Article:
I learned in the additive hall that there are three major players—Markforge (which actually had a booth in the south hall), Essentium (where I got a half-hour with the CEO), and Stratasys (probably the first one I knew about a few years ago). These companies provide materials, machines, and software. Each has a slightly different emphasis from the others. I had a sense that they are beginning to get connected—as in connected to the rest of manufacturing and to the enterprise.
One company showed micro products. Tolerances of parts has gotten very good. I ran across the beginnings of “Manufacturing-as-a-Service” ideas. These machines being digital can and do collect amazing amounts of data.
Robots were my focus in the Fabtech part of the show. Especially cobots, where I spent some time in the Universal Robotics booth. Much more later, but the new thing with cobots is welding. An application previously reserved for the big six-axis machines, many welding applications are perfect for the smaller cobot. One company building on to Universal Robotics’ cobot claimed it could bring in a cobot welding system in the morning and have it in production after lunch. I believe them. I have seen how easy these are to set up and get started.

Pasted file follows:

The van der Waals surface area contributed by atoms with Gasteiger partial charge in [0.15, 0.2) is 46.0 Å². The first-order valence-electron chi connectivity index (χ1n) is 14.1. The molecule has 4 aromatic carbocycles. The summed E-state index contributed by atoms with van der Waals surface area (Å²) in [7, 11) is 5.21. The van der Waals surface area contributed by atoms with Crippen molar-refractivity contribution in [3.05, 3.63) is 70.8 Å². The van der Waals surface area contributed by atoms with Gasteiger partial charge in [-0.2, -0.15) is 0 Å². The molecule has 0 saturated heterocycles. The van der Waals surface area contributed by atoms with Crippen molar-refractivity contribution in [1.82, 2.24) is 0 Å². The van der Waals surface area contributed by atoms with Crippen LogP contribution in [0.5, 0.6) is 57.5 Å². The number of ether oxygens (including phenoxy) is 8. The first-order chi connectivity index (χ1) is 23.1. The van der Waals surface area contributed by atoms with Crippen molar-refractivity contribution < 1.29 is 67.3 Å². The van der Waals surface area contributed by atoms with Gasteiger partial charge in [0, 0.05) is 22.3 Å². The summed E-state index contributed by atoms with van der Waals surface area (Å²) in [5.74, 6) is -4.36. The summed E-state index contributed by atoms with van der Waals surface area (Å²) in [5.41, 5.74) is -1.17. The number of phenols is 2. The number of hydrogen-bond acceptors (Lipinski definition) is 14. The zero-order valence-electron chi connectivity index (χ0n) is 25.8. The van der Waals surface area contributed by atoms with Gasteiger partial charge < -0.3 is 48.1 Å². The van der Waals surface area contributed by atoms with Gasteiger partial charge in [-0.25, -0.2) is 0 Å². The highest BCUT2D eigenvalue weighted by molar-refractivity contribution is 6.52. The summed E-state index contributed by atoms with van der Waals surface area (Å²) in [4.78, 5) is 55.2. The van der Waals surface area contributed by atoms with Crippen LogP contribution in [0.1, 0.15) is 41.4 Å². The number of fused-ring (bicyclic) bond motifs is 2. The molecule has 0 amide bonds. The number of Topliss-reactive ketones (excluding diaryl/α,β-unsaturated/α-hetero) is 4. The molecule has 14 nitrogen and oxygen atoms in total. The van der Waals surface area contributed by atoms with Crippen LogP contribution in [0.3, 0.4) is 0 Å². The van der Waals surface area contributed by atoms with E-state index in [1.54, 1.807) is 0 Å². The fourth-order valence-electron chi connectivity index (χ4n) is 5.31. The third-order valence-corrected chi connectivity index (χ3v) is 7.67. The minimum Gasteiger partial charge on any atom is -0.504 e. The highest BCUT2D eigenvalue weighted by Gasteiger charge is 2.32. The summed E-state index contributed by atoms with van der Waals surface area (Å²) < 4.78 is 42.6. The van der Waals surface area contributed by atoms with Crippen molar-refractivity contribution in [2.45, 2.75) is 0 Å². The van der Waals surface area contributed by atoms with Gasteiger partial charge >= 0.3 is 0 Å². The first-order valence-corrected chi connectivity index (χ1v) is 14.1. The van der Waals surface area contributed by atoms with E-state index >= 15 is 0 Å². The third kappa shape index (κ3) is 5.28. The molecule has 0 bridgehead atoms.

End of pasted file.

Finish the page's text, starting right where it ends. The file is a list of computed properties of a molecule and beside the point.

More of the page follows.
A company called Simpac builds presses. It has developed an XR application for iPads and similar devices that lets a tech virtually walk through the press, see through an exploded view to find the recalcitrant part, and then find part numbers of replacement parts. They’ve used it as a run-off, buy-off tool in these Covid reduced travel days.
Enterprise software was represented. I talked with the Epicor people. Wiser Systems has a location tracking product with an internally developed wireless mesh network. And automation companies Beckhoff Automation and Bosch Rexroth were also there. More in a later post.
Traffic was decent through the show floor. I don’t think many exhibitors were greatly disappointed, but they would have liked more traffic. With the first time back and Covid reappearing, I’d consider the show a success. But Covid has impacted a conference I was slated to speak at which is now going virtual. Oh, well.